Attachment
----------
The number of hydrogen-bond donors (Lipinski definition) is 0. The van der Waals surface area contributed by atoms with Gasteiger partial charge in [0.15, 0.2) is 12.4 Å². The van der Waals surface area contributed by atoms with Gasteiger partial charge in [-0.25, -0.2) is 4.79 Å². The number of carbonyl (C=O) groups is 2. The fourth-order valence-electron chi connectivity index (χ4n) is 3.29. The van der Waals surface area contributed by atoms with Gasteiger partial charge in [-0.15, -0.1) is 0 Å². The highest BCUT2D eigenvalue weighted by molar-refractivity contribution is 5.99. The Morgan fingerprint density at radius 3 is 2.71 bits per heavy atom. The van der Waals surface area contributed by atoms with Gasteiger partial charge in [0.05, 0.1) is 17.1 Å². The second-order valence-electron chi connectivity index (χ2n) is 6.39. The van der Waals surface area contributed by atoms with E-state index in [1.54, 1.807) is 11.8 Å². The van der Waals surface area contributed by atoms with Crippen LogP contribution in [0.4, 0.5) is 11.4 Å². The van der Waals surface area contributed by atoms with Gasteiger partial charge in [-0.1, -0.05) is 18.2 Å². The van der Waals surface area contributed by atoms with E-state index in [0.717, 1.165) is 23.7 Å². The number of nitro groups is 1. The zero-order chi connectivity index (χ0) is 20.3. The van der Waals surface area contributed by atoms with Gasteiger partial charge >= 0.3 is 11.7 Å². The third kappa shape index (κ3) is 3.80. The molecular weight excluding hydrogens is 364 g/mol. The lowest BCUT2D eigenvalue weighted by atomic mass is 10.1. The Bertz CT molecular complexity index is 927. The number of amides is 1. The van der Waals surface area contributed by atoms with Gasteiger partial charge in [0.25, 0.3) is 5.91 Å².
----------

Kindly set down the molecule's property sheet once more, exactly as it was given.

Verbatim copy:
The number of hydrogen-bond donors (Lipinski definition) is 0. The van der Waals surface area contributed by atoms with Gasteiger partial charge in [0.15, 0.2) is 12.4 Å². The van der Waals surface area contributed by atoms with Gasteiger partial charge in [-0.25, -0.2) is 4.79 Å². The number of carbonyl (C=O) groups is 2. The fourth-order valence-electron chi connectivity index (χ4n) is 3.29. The van der Waals surface area contributed by atoms with Gasteiger partial charge in [-0.15, -0.1) is 0 Å². The highest BCUT2D eigenvalue weighted by molar-refractivity contribution is 5.99. The Morgan fingerprint density at radius 3 is 2.71 bits per heavy atom. The van der Waals surface area contributed by atoms with Gasteiger partial charge in [0.05, 0.1) is 17.1 Å². The second-order valence-electron chi connectivity index (χ2n) is 6.39. The van der Waals surface area contributed by atoms with E-state index in [1.54, 1.807) is 11.8 Å². The van der Waals surface area contributed by atoms with Crippen LogP contribution in [0.4, 0.5) is 11.4 Å². The van der Waals surface area contributed by atoms with Gasteiger partial charge in [-0.1, -0.05) is 18.2 Å². The van der Waals surface area contributed by atoms with E-state index in [0.717, 1.165) is 23.7 Å². The number of nitro groups is 1. The zero-order chi connectivity index (χ0) is 20.3. The van der Waals surface area contributed by atoms with Gasteiger partial charge >= 0.3 is 11.7 Å². The third kappa shape index (κ3) is 3.80. The molecular weight excluding hydrogens is 364 g/mol. The lowest BCUT2D eigenvalue weighted by atomic mass is 10.1. The Bertz CT molecular complexity index is 927. The number of amides is 1. The van der Waals surface area contributed by atoms with Gasteiger partial charge in [0.25, 0.3) is 5.91 Å².